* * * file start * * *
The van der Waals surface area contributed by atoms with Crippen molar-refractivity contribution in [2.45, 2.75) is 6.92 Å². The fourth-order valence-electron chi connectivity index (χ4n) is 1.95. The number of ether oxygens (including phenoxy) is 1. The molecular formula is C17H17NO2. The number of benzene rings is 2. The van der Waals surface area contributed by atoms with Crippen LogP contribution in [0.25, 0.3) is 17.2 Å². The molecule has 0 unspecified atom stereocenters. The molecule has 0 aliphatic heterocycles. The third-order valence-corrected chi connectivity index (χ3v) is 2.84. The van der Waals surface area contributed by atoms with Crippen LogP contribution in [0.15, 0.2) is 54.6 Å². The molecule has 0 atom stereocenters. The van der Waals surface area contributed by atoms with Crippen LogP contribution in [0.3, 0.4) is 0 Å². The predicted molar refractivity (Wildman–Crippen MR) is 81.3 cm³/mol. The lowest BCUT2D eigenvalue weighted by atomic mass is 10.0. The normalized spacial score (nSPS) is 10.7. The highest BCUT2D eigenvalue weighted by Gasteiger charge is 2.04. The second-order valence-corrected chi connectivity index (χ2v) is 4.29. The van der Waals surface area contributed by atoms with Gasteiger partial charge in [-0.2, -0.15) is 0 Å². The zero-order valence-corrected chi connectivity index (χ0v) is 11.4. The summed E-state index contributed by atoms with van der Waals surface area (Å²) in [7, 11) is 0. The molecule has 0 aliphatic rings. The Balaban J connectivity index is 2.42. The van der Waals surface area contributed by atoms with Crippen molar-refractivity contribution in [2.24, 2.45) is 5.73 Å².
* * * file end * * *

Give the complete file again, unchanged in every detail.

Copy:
The van der Waals surface area contributed by atoms with Crippen molar-refractivity contribution in [2.45, 2.75) is 6.92 Å². The fourth-order valence-electron chi connectivity index (χ4n) is 1.95. The number of ether oxygens (including phenoxy) is 1. The molecular formula is C17H17NO2. The number of benzene rings is 2. The van der Waals surface area contributed by atoms with Crippen LogP contribution in [0.25, 0.3) is 17.2 Å². The molecule has 0 unspecified atom stereocenters. The molecule has 0 aliphatic heterocycles. The third-order valence-corrected chi connectivity index (χ3v) is 2.84. The van der Waals surface area contributed by atoms with Crippen LogP contribution in [0.15, 0.2) is 54.6 Å². The molecule has 0 atom stereocenters. The van der Waals surface area contributed by atoms with Crippen LogP contribution in [0.3, 0.4) is 0 Å². The predicted molar refractivity (Wildman–Crippen MR) is 81.3 cm³/mol. The lowest BCUT2D eigenvalue weighted by atomic mass is 10.0. The normalized spacial score (nSPS) is 10.7. The highest BCUT2D eigenvalue weighted by Gasteiger charge is 2.04. The second-order valence-corrected chi connectivity index (χ2v) is 4.29. The van der Waals surface area contributed by atoms with Gasteiger partial charge in [-0.2, -0.15) is 0 Å². The zero-order valence-corrected chi connectivity index (χ0v) is 11.4. The summed E-state index contributed by atoms with van der Waals surface area (Å²) in [7, 11) is 0. The molecule has 0 aliphatic rings. The Balaban J connectivity index is 2.42. The van der Waals surface area contributed by atoms with Crippen molar-refractivity contribution in [2.24, 2.45) is 5.73 Å².